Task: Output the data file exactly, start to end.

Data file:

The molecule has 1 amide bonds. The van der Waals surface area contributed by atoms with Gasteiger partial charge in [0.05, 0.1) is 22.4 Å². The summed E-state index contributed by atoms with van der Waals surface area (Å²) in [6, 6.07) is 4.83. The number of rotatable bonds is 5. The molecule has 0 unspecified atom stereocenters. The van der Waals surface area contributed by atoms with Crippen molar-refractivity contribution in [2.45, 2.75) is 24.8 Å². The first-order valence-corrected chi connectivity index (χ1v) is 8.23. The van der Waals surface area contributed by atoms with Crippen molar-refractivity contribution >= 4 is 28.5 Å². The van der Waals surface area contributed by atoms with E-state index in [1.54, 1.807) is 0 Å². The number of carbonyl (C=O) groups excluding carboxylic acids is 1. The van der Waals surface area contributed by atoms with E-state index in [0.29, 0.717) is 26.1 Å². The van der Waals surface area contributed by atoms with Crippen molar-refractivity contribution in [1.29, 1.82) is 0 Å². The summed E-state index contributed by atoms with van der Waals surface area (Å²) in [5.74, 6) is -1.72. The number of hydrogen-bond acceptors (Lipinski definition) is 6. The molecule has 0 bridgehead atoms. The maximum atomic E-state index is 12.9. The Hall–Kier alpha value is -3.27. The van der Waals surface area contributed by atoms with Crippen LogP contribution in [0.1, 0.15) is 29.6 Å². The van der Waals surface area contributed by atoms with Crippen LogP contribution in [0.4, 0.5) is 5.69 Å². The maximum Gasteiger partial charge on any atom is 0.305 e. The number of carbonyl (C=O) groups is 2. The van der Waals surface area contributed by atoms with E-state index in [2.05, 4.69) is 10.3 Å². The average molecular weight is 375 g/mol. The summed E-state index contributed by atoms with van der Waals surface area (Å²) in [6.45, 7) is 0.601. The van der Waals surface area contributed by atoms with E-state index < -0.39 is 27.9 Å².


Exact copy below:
The molecule has 1 amide bonds. The van der Waals surface area contributed by atoms with Gasteiger partial charge in [0.05, 0.1) is 22.4 Å². The summed E-state index contributed by atoms with van der Waals surface area (Å²) in [6, 6.07) is 4.83. The number of rotatable bonds is 5. The molecule has 0 unspecified atom stereocenters. The van der Waals surface area contributed by atoms with Crippen molar-refractivity contribution in [2.45, 2.75) is 24.8 Å². The first-order valence-corrected chi connectivity index (χ1v) is 8.23. The van der Waals surface area contributed by atoms with Crippen molar-refractivity contribution >= 4 is 28.5 Å². The van der Waals surface area contributed by atoms with E-state index in [1.54, 1.807) is 0 Å². The number of carbonyl (C=O) groups excluding carboxylic acids is 1. The van der Waals surface area contributed by atoms with E-state index in [0.29, 0.717) is 26.1 Å². The van der Waals surface area contributed by atoms with Crippen molar-refractivity contribution in [1.29, 1.82) is 0 Å². The summed E-state index contributed by atoms with van der Waals surface area (Å²) in [5.74, 6) is -1.72. The number of hydrogen-bond acceptors (Lipinski definition) is 6. The molecule has 0 bridgehead atoms. The maximum atomic E-state index is 12.9. The Hall–Kier alpha value is -3.27. The van der Waals surface area contributed by atoms with Crippen LogP contribution in [0.1, 0.15) is 29.6 Å². The van der Waals surface area contributed by atoms with Crippen LogP contribution in [0.4, 0.5) is 5.69 Å². The maximum Gasteiger partial charge on any atom is 0.305 e. The number of carbonyl (C=O) groups is 2. The van der Waals surface area contributed by atoms with E-state index in [2.05, 4.69) is 10.3 Å². The average molecular weight is 375 g/mol. The summed E-state index contributed by atoms with van der Waals surface area (Å²) in [6.45, 7) is 0.601. The van der Waals surface area contributed by atoms with E-state index < -0.39 is 27.9 Å².